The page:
Sending work-related information to personal email account: a fast track to the firing-line
published : 30 Sep 2020 at 12:12
The Supreme Court recently dealt with a case in which an employee was dismissed after forwarding confidential work-related information to his personal email account (Supreme Court Decision No. 7189/2562). The court decided that the employment termination was fair and lawful, where the employer is not required to inform the employee in advance for such dismissal. Additionally, the employee was not entitled to any compensation nor severance pay.
According to the decision, it can be deduced that the court in this case views the information related to the operation and management of the employer as confidential and sensitive in nature. As such, revealing the information was considered a breach of material obligation by the employee.
In consideration of the employee obligation and the confidentiality level of the information, the court tested the following regimes and was convinced that the employer placed importance on confidentiality:
(a) The employee's awareness of his confidential obligation
In this case, before the employment commences, the employee and the employer had signed a non-disclosure agreement whereby the employee agrees not to disclose confidential information that the employee would be receiving during his employment. Besides that, the working regulations of the employer also explicitly express a protocol, which prohibits any employee from disclosing sensitive information without consent from the employer. The court is, therefore, convinced that the employee was aware of his confidential obligation during the disclosure; and
(b) The employee's awareness of the confidential nature of the disclosed information
Given that the documents containing the revealed information clearly specified that the information is confidential information and the employer has an obligation with an external third party to keep the information confidential and not disclose it without consent from such respective third party, the court, therefore, opined that the employee acknowledged and was aware of the nature of the confidential information.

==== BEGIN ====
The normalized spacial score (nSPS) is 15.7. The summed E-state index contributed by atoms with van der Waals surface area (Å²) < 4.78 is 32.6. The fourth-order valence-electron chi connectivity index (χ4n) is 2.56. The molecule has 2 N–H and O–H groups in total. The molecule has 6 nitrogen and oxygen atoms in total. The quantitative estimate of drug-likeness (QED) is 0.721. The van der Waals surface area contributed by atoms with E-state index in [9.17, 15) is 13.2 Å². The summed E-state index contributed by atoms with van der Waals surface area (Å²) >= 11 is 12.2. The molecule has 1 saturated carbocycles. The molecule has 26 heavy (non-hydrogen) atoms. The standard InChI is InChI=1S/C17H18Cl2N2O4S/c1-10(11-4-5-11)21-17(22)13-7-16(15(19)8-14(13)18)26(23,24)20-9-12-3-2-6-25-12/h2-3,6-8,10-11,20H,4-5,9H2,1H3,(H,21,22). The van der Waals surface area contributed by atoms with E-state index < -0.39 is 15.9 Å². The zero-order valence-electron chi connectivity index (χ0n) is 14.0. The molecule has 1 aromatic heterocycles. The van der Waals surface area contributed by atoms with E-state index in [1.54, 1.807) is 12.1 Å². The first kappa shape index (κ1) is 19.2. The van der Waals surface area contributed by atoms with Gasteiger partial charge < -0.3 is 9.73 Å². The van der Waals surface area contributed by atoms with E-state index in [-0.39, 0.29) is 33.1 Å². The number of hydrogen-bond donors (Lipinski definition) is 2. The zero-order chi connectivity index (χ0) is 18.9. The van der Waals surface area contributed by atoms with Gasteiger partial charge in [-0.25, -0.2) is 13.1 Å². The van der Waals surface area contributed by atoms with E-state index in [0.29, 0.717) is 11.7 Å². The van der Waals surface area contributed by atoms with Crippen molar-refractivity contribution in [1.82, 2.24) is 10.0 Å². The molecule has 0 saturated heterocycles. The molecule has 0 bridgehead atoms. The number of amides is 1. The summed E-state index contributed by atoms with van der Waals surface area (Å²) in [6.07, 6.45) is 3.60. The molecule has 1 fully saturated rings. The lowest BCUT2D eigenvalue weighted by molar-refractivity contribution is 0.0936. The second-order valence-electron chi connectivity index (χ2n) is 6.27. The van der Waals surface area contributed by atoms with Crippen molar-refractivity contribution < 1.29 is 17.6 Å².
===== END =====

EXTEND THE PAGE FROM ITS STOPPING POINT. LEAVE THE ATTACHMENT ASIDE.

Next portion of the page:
Apart from the issue concerning the employee's material breach of his obligation, another issue which should come into consideration is "How did the court view the employee's action as disclosure?"
The court further deliberated this major issue of the case, i.e. whether forwarding the information to the employee's personal email account was regarded as "disclosure". Despite the employee arguing that he did not disclose such information to anyone and merely kept it in his own account, the court was of the opinion that the employee had already disclosed the information. The court reasoned that forwarding the information to personal email account might lead to information leakage and leave the employer unable to prevent the leakage. This interpretation may raise a question of whether keeping the information in other forms, electronically or not, such as keeping documents in one's home, will be considered disclosure of information, given that it can also lead to information leakage.
The above interpretation proves even more interesting during the recent COVID-19 outbreak. Since the outbreak, many offices in Thailand have adopted a work-from-home ("WFH") policy. A majority of those who work from home would use their own personal digital devices such as laptop, tablet or mobile to perform their daily work tasks and it is also convenient for employees to transmit information from work, which can be confidential, to their own devices. Apart from forwarding information, discussing work via mobile applications has become even more common since the lockdown. In many circumstances, it is possible that various confidential information being discussed is exposed to the risk of leakage as this information is recorded and automatically stored in the application for a certain period of time. In fact, all the employers who implemented the WFH policy may eventually be confronted with information leakage problem. The question is "What is the court's view on this?"